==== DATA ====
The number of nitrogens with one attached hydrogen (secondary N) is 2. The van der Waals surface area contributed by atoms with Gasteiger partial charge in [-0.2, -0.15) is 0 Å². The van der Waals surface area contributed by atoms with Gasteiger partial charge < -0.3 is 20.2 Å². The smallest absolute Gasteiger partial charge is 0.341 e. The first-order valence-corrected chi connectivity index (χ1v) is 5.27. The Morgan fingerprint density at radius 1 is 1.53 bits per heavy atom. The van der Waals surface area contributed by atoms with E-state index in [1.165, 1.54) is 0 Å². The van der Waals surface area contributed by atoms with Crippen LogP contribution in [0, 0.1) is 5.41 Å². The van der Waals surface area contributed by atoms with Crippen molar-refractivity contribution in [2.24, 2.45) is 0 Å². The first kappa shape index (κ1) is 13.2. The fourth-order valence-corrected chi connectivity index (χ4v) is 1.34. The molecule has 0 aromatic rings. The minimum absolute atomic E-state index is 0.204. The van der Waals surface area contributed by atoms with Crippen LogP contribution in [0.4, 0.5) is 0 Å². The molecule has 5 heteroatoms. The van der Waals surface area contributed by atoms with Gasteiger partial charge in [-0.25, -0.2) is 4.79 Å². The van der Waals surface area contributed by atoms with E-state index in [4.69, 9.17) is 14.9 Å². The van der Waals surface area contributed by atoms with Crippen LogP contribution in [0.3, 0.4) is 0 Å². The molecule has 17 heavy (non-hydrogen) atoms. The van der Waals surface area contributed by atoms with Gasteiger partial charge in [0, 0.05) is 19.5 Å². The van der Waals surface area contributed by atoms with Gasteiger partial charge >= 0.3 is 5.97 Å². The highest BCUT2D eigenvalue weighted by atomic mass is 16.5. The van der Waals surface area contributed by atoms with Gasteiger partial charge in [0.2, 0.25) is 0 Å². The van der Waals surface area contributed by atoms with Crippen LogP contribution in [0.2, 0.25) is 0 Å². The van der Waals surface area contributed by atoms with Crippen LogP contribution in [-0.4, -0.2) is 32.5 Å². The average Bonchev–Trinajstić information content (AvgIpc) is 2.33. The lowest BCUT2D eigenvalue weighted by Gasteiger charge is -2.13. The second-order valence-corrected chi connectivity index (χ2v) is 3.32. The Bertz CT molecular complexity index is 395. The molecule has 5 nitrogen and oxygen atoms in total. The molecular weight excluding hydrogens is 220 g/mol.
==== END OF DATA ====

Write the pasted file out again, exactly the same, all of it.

The number of nitrogens with one attached hydrogen (secondary N) is 2. The van der Waals surface area contributed by atoms with Gasteiger partial charge in [-0.2, -0.15) is 0 Å². The van der Waals surface area contributed by atoms with Gasteiger partial charge < -0.3 is 20.2 Å². The smallest absolute Gasteiger partial charge is 0.341 e. The first-order valence-corrected chi connectivity index (χ1v) is 5.27. The Morgan fingerprint density at radius 1 is 1.53 bits per heavy atom. The van der Waals surface area contributed by atoms with E-state index in [1.165, 1.54) is 0 Å². The van der Waals surface area contributed by atoms with Crippen LogP contribution in [0, 0.1) is 5.41 Å². The van der Waals surface area contributed by atoms with Crippen molar-refractivity contribution in [2.24, 2.45) is 0 Å². The first kappa shape index (κ1) is 13.2. The fourth-order valence-corrected chi connectivity index (χ4v) is 1.34. The molecule has 0 aromatic rings. The minimum absolute atomic E-state index is 0.204. The van der Waals surface area contributed by atoms with Crippen LogP contribution in [0.4, 0.5) is 0 Å². The molecule has 5 heteroatoms. The van der Waals surface area contributed by atoms with Gasteiger partial charge in [-0.25, -0.2) is 4.79 Å². The van der Waals surface area contributed by atoms with E-state index in [4.69, 9.17) is 14.9 Å². The van der Waals surface area contributed by atoms with Crippen LogP contribution in [0.3, 0.4) is 0 Å². The molecule has 17 heavy (non-hydrogen) atoms. The van der Waals surface area contributed by atoms with Gasteiger partial charge in [0, 0.05) is 19.5 Å². The van der Waals surface area contributed by atoms with Gasteiger partial charge >= 0.3 is 5.97 Å². The highest BCUT2D eigenvalue weighted by atomic mass is 16.5. The van der Waals surface area contributed by atoms with Gasteiger partial charge in [0.2, 0.25) is 0 Å². The van der Waals surface area contributed by atoms with Crippen LogP contribution in [0.2, 0.25) is 0 Å². The van der Waals surface area contributed by atoms with Crippen LogP contribution in [-0.4, -0.2) is 32.5 Å². The average Bonchev–Trinajstić information content (AvgIpc) is 2.33. The lowest BCUT2D eigenvalue weighted by Gasteiger charge is -2.13. The second-order valence-corrected chi connectivity index (χ2v) is 3.32. The Bertz CT molecular complexity index is 395. The molecule has 5 nitrogen and oxygen atoms in total. The molecular weight excluding hydrogens is 220 g/mol.